Look what they say about us!

Download Look what they say about us!

Post on 15-Jun-2016




0 download

Embed Size (px)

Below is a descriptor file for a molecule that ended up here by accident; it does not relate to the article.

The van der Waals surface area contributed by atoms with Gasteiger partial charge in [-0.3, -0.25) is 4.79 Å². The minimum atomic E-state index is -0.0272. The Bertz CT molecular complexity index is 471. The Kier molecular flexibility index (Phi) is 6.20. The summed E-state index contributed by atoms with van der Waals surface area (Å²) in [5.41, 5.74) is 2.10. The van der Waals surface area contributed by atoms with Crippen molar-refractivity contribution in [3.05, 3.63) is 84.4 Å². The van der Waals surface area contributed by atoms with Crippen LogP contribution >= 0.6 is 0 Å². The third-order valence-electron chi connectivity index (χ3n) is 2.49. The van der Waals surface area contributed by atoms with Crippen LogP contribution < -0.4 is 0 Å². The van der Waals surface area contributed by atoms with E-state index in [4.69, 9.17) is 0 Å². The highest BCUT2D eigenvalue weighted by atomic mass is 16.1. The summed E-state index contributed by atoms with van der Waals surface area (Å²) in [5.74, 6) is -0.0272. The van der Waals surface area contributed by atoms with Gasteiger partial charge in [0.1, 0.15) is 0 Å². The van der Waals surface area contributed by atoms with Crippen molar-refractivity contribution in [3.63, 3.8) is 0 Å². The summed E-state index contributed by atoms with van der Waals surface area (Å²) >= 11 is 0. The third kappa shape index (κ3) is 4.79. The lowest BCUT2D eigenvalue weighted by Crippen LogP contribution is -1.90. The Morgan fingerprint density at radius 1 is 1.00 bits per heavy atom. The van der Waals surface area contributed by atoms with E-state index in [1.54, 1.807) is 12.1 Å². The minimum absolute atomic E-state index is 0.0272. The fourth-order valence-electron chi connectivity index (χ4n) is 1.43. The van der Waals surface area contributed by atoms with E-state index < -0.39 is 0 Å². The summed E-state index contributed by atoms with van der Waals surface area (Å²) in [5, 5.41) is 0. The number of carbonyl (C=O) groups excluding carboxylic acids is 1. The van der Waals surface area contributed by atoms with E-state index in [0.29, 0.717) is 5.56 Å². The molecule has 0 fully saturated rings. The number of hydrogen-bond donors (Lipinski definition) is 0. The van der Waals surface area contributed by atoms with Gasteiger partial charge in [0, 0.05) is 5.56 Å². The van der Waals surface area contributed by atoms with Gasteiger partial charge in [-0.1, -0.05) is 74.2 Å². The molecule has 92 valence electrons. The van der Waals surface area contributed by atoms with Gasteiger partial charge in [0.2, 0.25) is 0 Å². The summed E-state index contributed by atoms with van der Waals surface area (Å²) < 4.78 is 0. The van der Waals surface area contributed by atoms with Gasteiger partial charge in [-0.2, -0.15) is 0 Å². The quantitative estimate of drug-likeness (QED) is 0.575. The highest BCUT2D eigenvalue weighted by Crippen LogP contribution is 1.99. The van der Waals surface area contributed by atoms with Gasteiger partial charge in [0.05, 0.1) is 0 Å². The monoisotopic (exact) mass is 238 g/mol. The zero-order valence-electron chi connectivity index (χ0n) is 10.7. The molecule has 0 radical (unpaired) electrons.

<ul><li><p>VOLUME 67 NUMBER 9 </p><p>JOURNAL OF PHARMACEUTICAL </p><p>SCIENCES MAHY H. FERGUSON </p><p>Editor </p><p>s H EI . I .Y EI .i,iorr I rodu c t ion Edr t or </p><p>EI)WARI) G. FELDMANN (imtribut i ng Editor </p><p>SAMtIEI. W. GOLDSIEIN (ontrrhuting Editor </p><p>BELLE R. BECK Editorial Secretarg. </p><p>DAVID BOHARDT Director of Publications </p><p>I . . LOAN COKRIGAN Assistant Director 01 Publications </p><p>EDITORIAL ADVISORY BOARD </p><p>JOHN AUTIAN HERBERT A. </p><p>NORMAN K. LIEBERM A N </p><p>FAHNSWOKTH DAVID E. MANN. dR </p><p>WII,I,IAM 0. FOYE GERALD J. PAPARIE1,LO </p><p>WII,I.IAM .J. J l i S K O EDWARD G. RIPPIE </p><p>The Journal of Pharmaceutical Sciences is published monthly by the American Pharmaceutical Association (APhA) at 2215 Constitution Ave., N.W., Washington, DC 20037. Second-class postage paid at Washington, D.C., and at additional mailin office. </p><p>All expressions ofopinion and statements of supposed fact appearing in articles or editorials carried in this journal are published on the authority of the writer over whose name they appear and are not to be regarded as necessarily expressing the policies or views of APhA. </p><p>OfficegEditorial, Advertising, and Subscription: 2215 Constitution Ave., N.W., Washington, DC 20037. Printing: 20th &amp; Northampton Streets, Easton, PA 18042. </p><p>Annual Subscriptions-United States and foreign, industrial and government institutions $50, educational institutions $50, individuals for personal use only $30; single copies $5. AU foreign subscriptions add $5 for postage. Subscription rates are subject to change without notice. Members of APhA may elect to receive the Journal of Pharmaceutical Sciences as a part of their annual $70 (foreign $75) APhA membership dues. </p><p>Claims-Missing numbers will not be supplied if dues or subscriptions are in arrears for more than 60 days or if claims are received more than 60 days after the date of the issue, or if loss was due to failure to give notice of change of address. APhA cannot accept responsibility for foreign delivery when its records indicate shipment has been made. </p><p>Change of Address-Members and subscribers should notif at once both the Post Office and APhA of any change of adrdress. </p><p>Photocopying-The code at the foot of the first page of an article indicates that APhA has granted permission for copying of the article beyond the limits permitted by Sec- tions 107 and 108 of the U.S. Copyright Law provided that the copier sends the per copy fee stated in the code to the Copyright Clearance Center, Inc., P. 0. Box 765, Schenec- tady, NY 12301. Copies may be made for personal or in- ternal use only and not for general distribution. </p><p>Microfilm-Available from University Microfilms In- ternational, 300 N. Zeeb Road, Ann Arbor, MI 48106. </p><p>0 Copyright 1978. American Pharmaceutical Association, 2215 Constitution Ave., N.W., Washington, DC 20037; all rights reserved. </p><p>LOOK WHAT THEY SAY ABOUT US! </p><p>During the late 1960s and early 1970s when the image of business, corporations, and the board room world reached its low point on the campuses of American uni- versities, a corporate executive had occasion t~ visit one of the better-known colleges. He came back with a new realization of the stimulus for much of the restiveness and disdain exhibited by students toward the business community. </p><p>Yous should hear what they are saying about us, he exclaimed in reference to the lectures being delivered on campus by various social activists. And look at what they are writing about us! he gasped, pointing to the handout materials distributed at these lectures. </p><p>Although he was a very educated and knowledgeable person, he had just learned a new lesson-one that we all need to be reminded of from time to time. In short, repeating his words: Look a t what they are writing (or saying) about us. </p><p>This anecdote came to mind recently as we were searching through copies of the journal Drug Intelligence &amp; Clinical Pharmacy for the past year. We were hunting for an article we had earlier read on an entirely different subject, but in the process happened to stumble across three separate items, all on the subject of the respon- siveness of the pharmaceutical industry in providing meaningful drug product in- formation to pharmacists. </p><p>Item-The August 1977 issue included a communication from two University of Florida pharmacy staff members reporting on their efforts to obtain from drug companies the same information about those firms products as they supply to physicians. Only one out of twenty firms contacted would agree to send pharmacists the same data that they routinely provide to physicians. </p><p>Item-The December 1977 issue contained an article entitled the Pharma- ceutical Industrys Obligation to Clinical Pharmacists, from a hospital center in Brooklyn, New York, which presents, in outline form, the areas of information that the pharmaceutical industry should provide to pharmacists regarding their drug products. </p><p>Item-The March 1978 issue carried a report by a community pharmacist from Chicago, Illinois, on his efforts to obtain drug product information from the perti- nent manufacturers as part of his personal program to build a professional library of information in his pharmacy. The information he requested was for data on drug absorption, distribution, metabolism, elimination, clinical studies, toxicology, and pharmacokinetics. The responses he received were mixed at best, ranging from plaudits to Its none of your business. Generally, the replies were sparse and disappointing. </p><p>For years, APhA has been urging pharmacists to seek objective data, to study it, and to make decisions, choices, and recommendations based upon facts and not puffery. More and more, pharmacists are trying to follow that advice, as reflected in the three reports cited above. </p><p>Many of our readers are either directly or indirectly connected with firms in the drug industry. They may assume that the industry as a whole, or a t least the firm with which they are associated, is doing a good job of supplying such data. For purposes of this editorial, we shall not offer any opinion ourselves, but it is revealing to see the published conclusions of the authors of the three above-cited articles. The following excerpts are quoted from those articles in the same order as listed above: </p><p>0 If pharmacists are ever going to become patient-oriented drug experts, they should he provided with the necessary information to do so without en- countering the lack of interest that is exemplified by the pharmaceutical industry. The pharmaceutical industry must begin to recognize its responsibility to improve patient therapy by providing expanded information to the physi- cians and pharmacists who monitor it. A note to Industry: Pharmacists do not fill prescriptions ut dict anymore. We analyze, check interactions both synergistic and antagonistic, review with doctors and patients the medications, and communicate as professionals. Industry must stop making excuses for their poor contributions to the pharmacist. </p><p>The journal in which these articles and excerpts appeared-Drug InteZligence &amp; Clinical Pharmacy-is primarily oriented toward pharmacy practitioners. As such, the majority of our readers probably do not review it on a regular basis and would not be aware what many pharmacists are telling each other. Consequently, the purpose of this editorial is simply to afford these readers with an opportunity to see what they are writing about us along the line of the anecdote above con- cerning the miffed corporate executive. </p><p>0 </p><p>0 </p></li></ul>